A helpful way of measuring the success of a Montecito Beautification Day, aside from the attendance, is by looking at the weather. The entirety of the affair, a period of about four hours, is spent outside, so clear skies and moderate temperatures are more or less a mandate, especially when the impetus of the day is partly to exalt this town’s aesthetic appearance. Each of the approximately 400 people in attendance for the November 4 festivities were afforded lots of luck.

By morning, a bold blue sky reigned above the Upper Village and an implacable sun shone on faces being wiped clean of sweat. Visitors treated themselves to a free breakfast provided by the Four Seasons Biltmore Hotel before ambling to tables backed by committee volunteers to collect a trash cleanup route and a free tee shirt.

For two hours, participants scoured the town’s streets, beaches and underpasses gleaning heaps of trash and dumping them into a mega-dumpster, compliments of MarBorg.

A crowd later reconvened and by 11 am the Upper Village Green was a sea of seafoam green, the determined color of this year’s Beautification tee shirts. Peter Clark, the event’s perennial pianist, was in New York and unable to attend. In his and Hank Allen’s stead was Glendessary Jam, a Santa Barbara folksy group of musicians who picked and sawed their string instruments to produce a calming aggregate sound that was both warm and nostalgic.

Initiating a 30-minute segment that would be spent on commending and felicitating, Mindy Denson, the chair of the Beautification Committee, announced the year’s Beautification award winners, including Barbara Franklin (Charm of Montecito); Bob and Jean Reynolds (New Landscape); Nick and Kathy Zwick (Exceptional Gate); and Robert and Patty Zucherman (Best Estate). Each winner was awarded a commendation and a framed picture of their winning entry, compliments of Montecito Journal.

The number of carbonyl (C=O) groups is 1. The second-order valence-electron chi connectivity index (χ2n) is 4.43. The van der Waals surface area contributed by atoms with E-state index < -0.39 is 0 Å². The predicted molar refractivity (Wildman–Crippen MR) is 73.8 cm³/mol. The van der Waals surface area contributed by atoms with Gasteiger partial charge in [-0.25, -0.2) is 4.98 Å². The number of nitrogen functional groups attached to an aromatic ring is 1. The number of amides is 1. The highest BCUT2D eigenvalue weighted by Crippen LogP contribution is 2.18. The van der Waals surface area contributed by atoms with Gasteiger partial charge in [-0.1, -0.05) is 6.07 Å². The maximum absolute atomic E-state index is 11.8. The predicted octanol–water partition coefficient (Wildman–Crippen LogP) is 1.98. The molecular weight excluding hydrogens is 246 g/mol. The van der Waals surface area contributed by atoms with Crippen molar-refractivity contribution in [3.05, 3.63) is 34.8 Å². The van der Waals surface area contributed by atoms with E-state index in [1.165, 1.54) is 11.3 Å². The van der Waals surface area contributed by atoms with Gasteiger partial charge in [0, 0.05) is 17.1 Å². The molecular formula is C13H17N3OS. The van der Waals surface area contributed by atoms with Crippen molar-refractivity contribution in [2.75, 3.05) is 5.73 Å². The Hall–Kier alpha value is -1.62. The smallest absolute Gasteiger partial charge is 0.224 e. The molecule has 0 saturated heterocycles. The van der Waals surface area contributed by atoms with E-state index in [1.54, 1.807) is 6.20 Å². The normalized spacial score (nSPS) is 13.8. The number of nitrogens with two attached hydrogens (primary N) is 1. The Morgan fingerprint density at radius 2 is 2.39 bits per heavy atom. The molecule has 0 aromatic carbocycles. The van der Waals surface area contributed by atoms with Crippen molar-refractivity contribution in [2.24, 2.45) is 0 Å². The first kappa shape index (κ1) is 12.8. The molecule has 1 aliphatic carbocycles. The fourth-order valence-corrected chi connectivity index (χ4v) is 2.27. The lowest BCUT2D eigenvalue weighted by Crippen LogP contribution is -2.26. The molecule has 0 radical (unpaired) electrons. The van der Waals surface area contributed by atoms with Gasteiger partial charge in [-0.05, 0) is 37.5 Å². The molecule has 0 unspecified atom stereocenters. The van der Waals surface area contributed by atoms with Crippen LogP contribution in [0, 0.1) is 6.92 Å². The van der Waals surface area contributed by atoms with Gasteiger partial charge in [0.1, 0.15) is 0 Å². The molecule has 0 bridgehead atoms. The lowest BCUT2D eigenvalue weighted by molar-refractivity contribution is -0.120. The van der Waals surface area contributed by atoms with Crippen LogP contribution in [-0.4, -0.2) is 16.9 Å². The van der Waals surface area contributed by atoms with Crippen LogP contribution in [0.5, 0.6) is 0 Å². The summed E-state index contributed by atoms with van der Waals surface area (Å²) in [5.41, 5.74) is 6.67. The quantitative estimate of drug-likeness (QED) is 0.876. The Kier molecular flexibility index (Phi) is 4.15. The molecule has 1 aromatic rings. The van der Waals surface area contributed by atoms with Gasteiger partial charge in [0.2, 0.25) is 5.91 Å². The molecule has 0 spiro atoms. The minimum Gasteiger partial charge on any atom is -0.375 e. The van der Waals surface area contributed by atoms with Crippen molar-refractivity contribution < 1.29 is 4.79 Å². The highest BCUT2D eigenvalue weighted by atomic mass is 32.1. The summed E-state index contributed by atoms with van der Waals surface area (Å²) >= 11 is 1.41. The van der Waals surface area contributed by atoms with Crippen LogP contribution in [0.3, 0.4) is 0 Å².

Austin Lampson, who spearheaded a cleanup of the mural in the Butterfly Beach walkway, was honored for her efforts. As was Barry Siegel, a former Montecito Association Land Use Committee member and adviser on traffic issues, who was named Montecito Volunteer of the Year.

“Barry Siegel is as fine a volunteer as we could possibly have,” said Bob Collector, president of the Montecito Association. “People like Barry Siegel are the reason Montecito is what it is.”

Then, before everyone was called out for a free hot dog and chili lunch provided by the Montecito Fire District, with gelato samples given out by Here’s the Scoop, John Venable, the president of the Montecito Trails Foundation and a Fire District Board member, collected his award as Citizen of the Year.

“Look around us, the mountains and creeks and trees, the enormous physical beauty of Montecito,” Collector said. “I don’t think that would be possible without people like John.”

A Conversation With John Venable

Beautification chair Mindy Denson spoke with John Venable, a 35-year Montecito resident and the 2006 Citizen of the Year.

Q. How did you get to Montecito?

A. Many years ago, my wife, Christy, and I took a long hard look at raising our two children in the Los Angeles area, and decided that is not what we wanted for them. Two weeks after making that decision we took a drive up to Santa Barbara to re-visit surfing areas we both had surfed in the past.

Stopping at the Sheffield off-ramp, we walked across the freeway to Fernald Point (Shark’s Point), walked the beach to Miramar Beach, and found ourselves wishing we could somehow move to Santa Barbara.

Again, two weeks later, by a miracle, a job offer came that required a move to Santa Barbara. We found our home (still in it), and that all took place in 1971.

What do you think makes Montecito beautiful?

Where else can you go and walk to the beach, or the mountains, and into the village, all on trails or foot paths? What better view is there than to look from the top of Bella Vista towards the Santa Barbara Harbor and see our beautiful tree-filled Montecito Valley? An additional answer, and just as important, is the people who live in Montecito, as they really care about where they live, and many give hours and hours to keep Montecito beautiful.